Another study published in Medicine and Science in Sports & Exercise, exercise can help people cope with stress and anxiety after completing a workout session.
Therefore, if you are suffering from depression, anxiety or other emotional/mental issues, then you might need to take up running instead of relying exclusively on the pills.
3. Running Relieves Stress
As you already know, stress is blamed for all sorts of health issues, such as obesity, depression, cardiovascular disease, cancer and so on. Hence, anything you can do to tame the beast of stress is surely welcomed.
Good news is that running might just be what the doctor ordered. In fact, if you are looking to curb anxiety and reduce stress, then exercising for at least an hour is roughly three times better than sticking to the couch, according to research from the University of Georgia.
While running, your body releases mood-boosting and good-feel hormones, such as endorphins, and you increase your heart rate, which reverses damage to the brain caused by stressful experiences, according to research.
Furthermore, running can also slash your risks of developing tension headaches and migraines, according to a study.
Not only that, running will also give you the opportunity to get outside, breathe clean air, clear your mind, and feel much better about yourself.
So instead of sitting on the couch and staring aimlessly at your laptop, try taking up running.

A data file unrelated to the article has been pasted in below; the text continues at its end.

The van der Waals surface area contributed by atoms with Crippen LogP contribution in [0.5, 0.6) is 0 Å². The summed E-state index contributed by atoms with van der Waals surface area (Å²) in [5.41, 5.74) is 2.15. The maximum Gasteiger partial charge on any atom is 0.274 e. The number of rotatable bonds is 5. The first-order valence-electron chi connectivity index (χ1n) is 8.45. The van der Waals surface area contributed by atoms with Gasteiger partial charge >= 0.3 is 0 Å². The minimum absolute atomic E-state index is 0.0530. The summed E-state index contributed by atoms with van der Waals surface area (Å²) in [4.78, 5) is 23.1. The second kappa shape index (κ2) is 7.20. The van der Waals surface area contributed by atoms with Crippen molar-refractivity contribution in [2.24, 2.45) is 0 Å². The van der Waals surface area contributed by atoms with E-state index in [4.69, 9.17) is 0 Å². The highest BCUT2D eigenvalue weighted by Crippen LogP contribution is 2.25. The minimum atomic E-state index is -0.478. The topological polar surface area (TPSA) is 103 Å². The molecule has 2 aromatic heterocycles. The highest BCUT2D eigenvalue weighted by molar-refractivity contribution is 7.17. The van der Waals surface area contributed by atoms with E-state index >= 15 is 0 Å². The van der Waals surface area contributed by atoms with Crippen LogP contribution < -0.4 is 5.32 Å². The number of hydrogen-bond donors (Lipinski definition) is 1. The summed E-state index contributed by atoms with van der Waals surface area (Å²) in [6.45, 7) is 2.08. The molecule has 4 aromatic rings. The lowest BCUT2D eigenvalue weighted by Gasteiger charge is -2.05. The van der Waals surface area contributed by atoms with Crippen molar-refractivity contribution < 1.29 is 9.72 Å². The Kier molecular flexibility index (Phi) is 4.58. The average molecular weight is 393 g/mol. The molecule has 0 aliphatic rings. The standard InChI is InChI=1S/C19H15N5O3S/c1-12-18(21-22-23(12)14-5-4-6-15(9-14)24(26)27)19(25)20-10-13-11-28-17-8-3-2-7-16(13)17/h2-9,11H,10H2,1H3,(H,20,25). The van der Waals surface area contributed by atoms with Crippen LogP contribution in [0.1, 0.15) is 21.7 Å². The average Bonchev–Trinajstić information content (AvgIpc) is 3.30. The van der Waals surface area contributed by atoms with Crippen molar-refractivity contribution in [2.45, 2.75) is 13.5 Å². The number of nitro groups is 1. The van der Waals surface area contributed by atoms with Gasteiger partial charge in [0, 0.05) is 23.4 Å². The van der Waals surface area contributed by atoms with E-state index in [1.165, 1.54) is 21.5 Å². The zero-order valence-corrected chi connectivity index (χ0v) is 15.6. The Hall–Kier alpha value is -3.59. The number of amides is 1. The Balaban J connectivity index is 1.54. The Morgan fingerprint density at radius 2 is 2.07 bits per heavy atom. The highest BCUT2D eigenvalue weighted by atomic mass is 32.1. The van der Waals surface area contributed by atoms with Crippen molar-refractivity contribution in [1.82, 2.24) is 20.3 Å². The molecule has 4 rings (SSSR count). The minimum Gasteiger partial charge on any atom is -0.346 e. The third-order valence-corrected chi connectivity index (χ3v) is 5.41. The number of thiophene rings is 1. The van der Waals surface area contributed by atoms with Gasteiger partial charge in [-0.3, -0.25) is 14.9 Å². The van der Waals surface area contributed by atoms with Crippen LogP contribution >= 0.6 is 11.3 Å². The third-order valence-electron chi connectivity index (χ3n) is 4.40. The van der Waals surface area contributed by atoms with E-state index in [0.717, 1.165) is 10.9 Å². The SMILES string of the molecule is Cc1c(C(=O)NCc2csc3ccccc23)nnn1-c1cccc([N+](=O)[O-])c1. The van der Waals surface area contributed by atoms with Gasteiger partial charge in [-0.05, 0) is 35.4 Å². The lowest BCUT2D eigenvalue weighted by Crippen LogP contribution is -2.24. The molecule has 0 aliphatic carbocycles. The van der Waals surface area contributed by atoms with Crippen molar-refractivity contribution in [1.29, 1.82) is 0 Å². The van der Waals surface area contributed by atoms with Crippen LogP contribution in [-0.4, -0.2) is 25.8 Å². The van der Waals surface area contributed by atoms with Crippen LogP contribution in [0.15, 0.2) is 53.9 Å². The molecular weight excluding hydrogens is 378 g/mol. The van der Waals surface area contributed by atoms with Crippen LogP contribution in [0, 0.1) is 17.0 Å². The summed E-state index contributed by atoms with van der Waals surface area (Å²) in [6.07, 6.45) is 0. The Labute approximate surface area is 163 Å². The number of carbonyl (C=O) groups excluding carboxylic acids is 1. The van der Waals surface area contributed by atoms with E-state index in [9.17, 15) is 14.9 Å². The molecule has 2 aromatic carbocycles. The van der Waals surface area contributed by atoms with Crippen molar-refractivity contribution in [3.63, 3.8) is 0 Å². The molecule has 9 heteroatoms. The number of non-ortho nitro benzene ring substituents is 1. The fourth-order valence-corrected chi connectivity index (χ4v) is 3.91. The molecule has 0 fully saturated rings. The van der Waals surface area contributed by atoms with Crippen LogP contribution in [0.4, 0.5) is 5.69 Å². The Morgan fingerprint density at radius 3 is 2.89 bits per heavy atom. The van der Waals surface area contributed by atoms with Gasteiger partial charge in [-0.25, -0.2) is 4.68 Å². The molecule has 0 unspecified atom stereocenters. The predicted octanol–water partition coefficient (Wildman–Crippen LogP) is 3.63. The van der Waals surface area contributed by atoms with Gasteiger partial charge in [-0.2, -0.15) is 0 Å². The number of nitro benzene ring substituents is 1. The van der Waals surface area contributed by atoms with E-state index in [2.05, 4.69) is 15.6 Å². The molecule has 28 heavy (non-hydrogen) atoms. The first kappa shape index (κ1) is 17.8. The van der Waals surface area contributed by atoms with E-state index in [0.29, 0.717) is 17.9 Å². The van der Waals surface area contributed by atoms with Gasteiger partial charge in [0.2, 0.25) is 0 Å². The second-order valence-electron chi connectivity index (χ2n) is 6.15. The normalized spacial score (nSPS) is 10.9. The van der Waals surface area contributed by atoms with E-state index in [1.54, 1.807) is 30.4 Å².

4. Running is Good for the Joints and Bones
Of course, running is a cardiovascular exercise per excellence, but according to science, running also strengthens the bones and the joints—especially the knees.
First of all, running boosts the amount of oxygenated blood that makes its way to your joints, thereby increasing oxygen delivery and toxins removal.
Furthermore, running also strengthens the ligaments surrounding the joints in ways that lower-impact exercise routines ignore, which can help you prevent joint pain.
And if you still believe in the myth of “running is bad for the knees,” then you really need to drop it and realize that current research found no link between running and arthritis.
The fact is, running might even help protect you from joint problems later on in your life, according to a famous long-term study conducted the Stanford University and published in the Archives of Internal Medicine in 2008.
Still, if you want to err on the right side when it comes to running and knee problems and/or pain, then you need to run in the right footwear, develop proper running technique, progress gradually and remember to listen to your body the entire time—essential elements of injury free running.